I turned back just as a photo of the man’s face filled the TV screen. According to a reporter the elderly man wasn’t carrying identification. The public was being asked to call the local sheriff’s office if they recognized him.
A heavy sigh came from the loft followed by a loud thud and an angry yowl from Felix. I looked up at the little three-sided bedroom. Clara’s arm dangled in midair between the railing spindles that substituted for a fourth wall.
“Auntie, are you all right?” I shouted as I leaped from the sofa and took the stairs two at a time. All kinds of things ran through my head—heart attack, stroke, spider, fear of heights?
“Josephine … it was like seeing a ghost.” She lifted her head and tried to pull herself up. “Joey’s dead, but there he was on the TV, run over by a train. I can’t believe my eyes,” she gasped.
I helped her to her feet and held her arm as she stepped back a few steps to the bed. She sat down, hugging her shoulders, blinking back tears as she stared at redwood ceiling beams.
Felix watched us cautiously from the other side of the bed.
Finally Aunt Clara turned her head, looked up at me with wet eyes and apologized for the meltdown.
Felix crept closer as her voice softened.
I sat down beside my aunt, causing the bed to creak and the mattress to sag more. I had never known Aunt Clara to be emotional or even close to it. She was just as calm, sound-minded and logical as I. In fact people always remarked about how similar we were and how strangely alike Candy and my mother were. More than once I entertained the idea that Candy and I were mistakenly given to the wrong mothers at birth.
“Can I get you anything, Auntie?”
“I’m OK, dear. I must be mistaken. Joey died a long time ago … and I’m over it. I know, you want to know what Joey was to me.”
“Sure, if you want to tell me.” I wondered why she wanted to unload her story on me but I was willing to listen.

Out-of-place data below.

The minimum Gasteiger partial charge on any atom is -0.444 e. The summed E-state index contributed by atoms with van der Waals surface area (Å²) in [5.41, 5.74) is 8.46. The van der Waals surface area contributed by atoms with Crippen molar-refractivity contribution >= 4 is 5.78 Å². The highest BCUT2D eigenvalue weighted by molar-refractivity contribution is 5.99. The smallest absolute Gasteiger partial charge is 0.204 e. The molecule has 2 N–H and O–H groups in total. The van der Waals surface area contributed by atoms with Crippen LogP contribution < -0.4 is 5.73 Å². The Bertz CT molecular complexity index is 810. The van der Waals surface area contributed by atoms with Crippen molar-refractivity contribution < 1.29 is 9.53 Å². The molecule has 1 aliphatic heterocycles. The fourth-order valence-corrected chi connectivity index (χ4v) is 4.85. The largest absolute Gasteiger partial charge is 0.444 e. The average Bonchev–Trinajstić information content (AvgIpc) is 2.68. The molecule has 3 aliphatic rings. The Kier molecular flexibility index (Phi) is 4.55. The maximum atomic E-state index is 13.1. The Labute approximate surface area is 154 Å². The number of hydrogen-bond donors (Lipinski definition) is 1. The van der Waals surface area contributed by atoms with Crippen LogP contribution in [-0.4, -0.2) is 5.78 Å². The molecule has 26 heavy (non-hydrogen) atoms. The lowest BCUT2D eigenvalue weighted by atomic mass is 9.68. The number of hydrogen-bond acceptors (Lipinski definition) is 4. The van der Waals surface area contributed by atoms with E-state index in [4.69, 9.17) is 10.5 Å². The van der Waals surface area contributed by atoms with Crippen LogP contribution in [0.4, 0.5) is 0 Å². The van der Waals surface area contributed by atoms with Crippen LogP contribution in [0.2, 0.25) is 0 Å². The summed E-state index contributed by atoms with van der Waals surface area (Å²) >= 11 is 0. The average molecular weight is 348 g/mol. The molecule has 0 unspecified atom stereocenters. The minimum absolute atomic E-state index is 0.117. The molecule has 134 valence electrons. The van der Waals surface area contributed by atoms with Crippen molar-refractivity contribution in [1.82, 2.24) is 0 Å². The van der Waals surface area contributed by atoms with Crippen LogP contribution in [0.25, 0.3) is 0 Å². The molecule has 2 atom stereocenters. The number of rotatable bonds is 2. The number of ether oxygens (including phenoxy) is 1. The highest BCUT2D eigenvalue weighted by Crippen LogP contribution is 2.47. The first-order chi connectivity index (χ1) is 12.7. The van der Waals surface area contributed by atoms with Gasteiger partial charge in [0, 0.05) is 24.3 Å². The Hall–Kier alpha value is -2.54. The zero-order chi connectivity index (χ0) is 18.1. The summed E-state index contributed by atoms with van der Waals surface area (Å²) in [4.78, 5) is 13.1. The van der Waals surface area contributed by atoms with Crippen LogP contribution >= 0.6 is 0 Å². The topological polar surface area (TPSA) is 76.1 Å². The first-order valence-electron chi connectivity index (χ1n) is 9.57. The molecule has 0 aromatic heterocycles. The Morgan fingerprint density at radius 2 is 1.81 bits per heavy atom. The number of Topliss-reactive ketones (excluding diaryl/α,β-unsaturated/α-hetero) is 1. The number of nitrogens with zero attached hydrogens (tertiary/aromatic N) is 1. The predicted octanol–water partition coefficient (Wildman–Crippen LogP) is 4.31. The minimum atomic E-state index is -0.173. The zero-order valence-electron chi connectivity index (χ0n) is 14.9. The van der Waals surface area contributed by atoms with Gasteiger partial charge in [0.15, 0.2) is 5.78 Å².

Clara took a deep jerky breath and let the air out noisily. She told me that Joey Gianelli had lived next door to Mom and Clara when they were growing up in Santa Cruz about seventy years ago. The Gianelli sisters were grown up and starting their own families when Joey was born. He was a clever little boy who loved to take apart clocks, radios, and toasters. Sometimes he needed help putting them back together. Clara said she used to help him reassemble appliances before they were missed.
“Were you two the same age?”
      “I was six months older.”
“Sounds like you were good friends.”
“Oh yes. In fact, I grew up thinking I would marry him someday.” She said Joey joined the Air Force and she went off to Fresno State but before the first year of college was up she became engaged to Roger Ramsey. They were married about fifty years, until six years ago when Roger passed away. A few months after her husband died, Clara made a visit to Santa Cruz to see Mom and Dad and to see what Joey was up to.
“So you two hadn’t kept in touch over the years?”
“Not really. Joey came back from the Air Force and married Darla, a new girl in town. I never met her.” Clara wiped a tear from her cheek and continued telling me about her visit to Santa Cruz. Mom and her neighbor, Myrtle, told Clara what they had read about Joey’s flight over the bay in his little Piper Cub. Apparently it was something he did quite often, but that last trip didn’t end well.
 “I’m so sorry, Auntie.” I put my arm around her shoulder and felt her shiver. “Were his remains found?”
She shook her head. “Apparently the plane went down off the coast … according to the authorities.”
“So you don’t think the face on TV is Joey?” I asked, getting a creepy feeling in my stomach like bugs in the basement.
“It’s been so many years, how would I know what Joey looks like? I don’t know why I reacted like that. It was obviously some bum. I mean, who else walks along the tracks at night … in the winter?”